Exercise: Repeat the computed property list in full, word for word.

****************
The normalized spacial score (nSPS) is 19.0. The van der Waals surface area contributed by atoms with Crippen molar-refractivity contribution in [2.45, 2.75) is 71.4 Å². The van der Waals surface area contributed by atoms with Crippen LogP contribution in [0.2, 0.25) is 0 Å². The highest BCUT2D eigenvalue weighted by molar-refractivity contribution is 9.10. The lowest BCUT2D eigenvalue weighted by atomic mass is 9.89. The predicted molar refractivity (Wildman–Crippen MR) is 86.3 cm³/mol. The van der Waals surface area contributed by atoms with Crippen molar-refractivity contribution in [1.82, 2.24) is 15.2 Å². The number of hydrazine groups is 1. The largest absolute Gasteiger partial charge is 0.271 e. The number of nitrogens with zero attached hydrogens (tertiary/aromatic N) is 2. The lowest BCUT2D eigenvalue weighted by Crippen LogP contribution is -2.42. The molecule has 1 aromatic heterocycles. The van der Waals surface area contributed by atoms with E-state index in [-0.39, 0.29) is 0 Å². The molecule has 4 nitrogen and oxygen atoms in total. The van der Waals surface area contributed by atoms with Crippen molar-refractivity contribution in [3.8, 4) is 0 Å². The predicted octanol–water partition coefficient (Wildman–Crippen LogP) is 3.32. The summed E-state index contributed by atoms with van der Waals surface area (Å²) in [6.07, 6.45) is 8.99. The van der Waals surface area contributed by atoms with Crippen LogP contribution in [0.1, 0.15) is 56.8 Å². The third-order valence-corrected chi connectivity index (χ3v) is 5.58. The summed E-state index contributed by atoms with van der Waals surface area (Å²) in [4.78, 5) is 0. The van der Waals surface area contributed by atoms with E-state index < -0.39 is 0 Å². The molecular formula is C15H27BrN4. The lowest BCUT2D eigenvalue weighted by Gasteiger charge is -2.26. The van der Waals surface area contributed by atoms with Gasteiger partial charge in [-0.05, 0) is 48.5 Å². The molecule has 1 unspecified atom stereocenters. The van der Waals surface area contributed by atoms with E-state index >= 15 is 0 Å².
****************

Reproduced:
The normalized spacial score (nSPS) is 19.0. The van der Waals surface area contributed by atoms with Crippen molar-refractivity contribution in [2.45, 2.75) is 71.4 Å². The van der Waals surface area contributed by atoms with Crippen LogP contribution in [0.2, 0.25) is 0 Å². The highest BCUT2D eigenvalue weighted by molar-refractivity contribution is 9.10. The lowest BCUT2D eigenvalue weighted by atomic mass is 9.89. The predicted molar refractivity (Wildman–Crippen MR) is 86.3 cm³/mol. The van der Waals surface area contributed by atoms with Crippen molar-refractivity contribution in [1.82, 2.24) is 15.2 Å². The number of hydrazine groups is 1. The largest absolute Gasteiger partial charge is 0.271 e. The number of nitrogens with zero attached hydrogens (tertiary/aromatic N) is 2. The lowest BCUT2D eigenvalue weighted by Crippen LogP contribution is -2.42. The molecule has 1 aromatic heterocycles. The van der Waals surface area contributed by atoms with E-state index in [-0.39, 0.29) is 0 Å². The molecule has 4 nitrogen and oxygen atoms in total. The van der Waals surface area contributed by atoms with Crippen molar-refractivity contribution in [3.8, 4) is 0 Å². The predicted octanol–water partition coefficient (Wildman–Crippen LogP) is 3.32. The summed E-state index contributed by atoms with van der Waals surface area (Å²) in [6.07, 6.45) is 8.99. The van der Waals surface area contributed by atoms with Crippen LogP contribution in [0.1, 0.15) is 56.8 Å². The third-order valence-corrected chi connectivity index (χ3v) is 5.58. The summed E-state index contributed by atoms with van der Waals surface area (Å²) in [4.78, 5) is 0. The van der Waals surface area contributed by atoms with E-state index < -0.39 is 0 Å². The molecular formula is C15H27BrN4. The lowest BCUT2D eigenvalue weighted by Gasteiger charge is -2.26. The van der Waals surface area contributed by atoms with Gasteiger partial charge in [-0.05, 0) is 48.5 Å². The molecule has 1 unspecified atom stereocenters. The van der Waals surface area contributed by atoms with E-state index >= 15 is 0 Å².